President Donald Trump said Wednesday that the US could "conceivably go back in" the Paris climate agreement if a fairer deal was reached, though he gave no concrete sign that any such deal was being discussed at this stage.
Defending his decision to withdraw from the Paris Agreement on Climate Change, Trump said his primary concern with the Paris climate accord was that it treated the U.S. unfairly and that if a better deal could be reached, Washington might be persuaded to rejoin. "It took away a lot of our asset values", he said of the pact that includes every other nation in the United Nations.
Nevertheless, speaking to reporters yesterday, Trump suggested he would still be open to the USA being a part of the climate change accord, but emphasised that as it stands the deal remains "very unfair to the United States".
Trump's comments about hydropower came after a reporter asked him about his decision to pull the USA from Paris Climate Accord last summer, claiming it was unfair to the country.
The treaty included promises made by the USA - by Trump's predecessor Obama - but there will be no legal consequences if they are not kept.
The President - who has been a vocal champion of the USA fossil fuel industries as well as frequently voicing climate change scepticism - said the Paris Agreement signalled a "tremendous penalty" for using gas, coal and oil energy, suggesting the deal was harsher on U.S. interests than Russian and China. In her opening remarks at a joint news conference with the President, the prime minister brought up the subject of climate change-which Trump once deemed a "hoax" crafted by the Chinese-and stated her support for the Paris agreement on the issue from which Trump has withdrawn the U.S.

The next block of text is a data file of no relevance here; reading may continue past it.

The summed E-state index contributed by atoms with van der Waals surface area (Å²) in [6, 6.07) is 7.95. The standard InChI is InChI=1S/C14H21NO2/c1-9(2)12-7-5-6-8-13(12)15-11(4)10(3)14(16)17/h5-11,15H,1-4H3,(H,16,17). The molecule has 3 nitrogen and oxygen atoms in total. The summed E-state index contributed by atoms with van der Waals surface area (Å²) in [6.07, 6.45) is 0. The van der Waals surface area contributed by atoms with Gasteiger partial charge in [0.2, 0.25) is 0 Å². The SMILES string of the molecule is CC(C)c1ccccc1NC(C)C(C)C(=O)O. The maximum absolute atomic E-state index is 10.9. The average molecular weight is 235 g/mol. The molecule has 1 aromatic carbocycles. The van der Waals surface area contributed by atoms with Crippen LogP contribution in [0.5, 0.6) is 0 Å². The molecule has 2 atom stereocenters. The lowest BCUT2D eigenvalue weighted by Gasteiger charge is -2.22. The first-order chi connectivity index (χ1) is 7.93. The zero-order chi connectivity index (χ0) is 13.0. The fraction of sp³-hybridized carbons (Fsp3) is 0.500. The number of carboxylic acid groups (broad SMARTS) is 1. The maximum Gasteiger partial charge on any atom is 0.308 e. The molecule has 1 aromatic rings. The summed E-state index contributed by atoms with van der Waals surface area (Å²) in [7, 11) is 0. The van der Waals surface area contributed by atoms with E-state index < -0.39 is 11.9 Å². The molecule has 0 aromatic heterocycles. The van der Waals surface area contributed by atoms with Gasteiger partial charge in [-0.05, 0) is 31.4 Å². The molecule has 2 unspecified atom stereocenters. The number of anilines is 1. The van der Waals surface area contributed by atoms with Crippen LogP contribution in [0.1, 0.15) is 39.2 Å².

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The landmark agreement, which came into force last November, calls on countries to combat climate change and to accelerate and intensify the actions and investments needed for a sustainable low carbon future, and to adapt to the increasing impacts of climate change. Seated in the Oval Office, Trump noted that Norway has been a strong consumer of US -built military equipment, including the F-35 aircraft. Whereas as an example China, by 2030, they don't kick in until 2030.
In a rambling and barely coherent defence of his decision to withdraw the United States from the Paris Climate Agreement, President Donald Trump has opened the door to the possibility the United States "could conceivably go back in" to the Agreement.
Solberg says Norway is "really appreciative of the good work that we have together with the United States".
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Trump insisted that his administration feels very strongly about the environment. "They have tremendous hydro power, tremendous".
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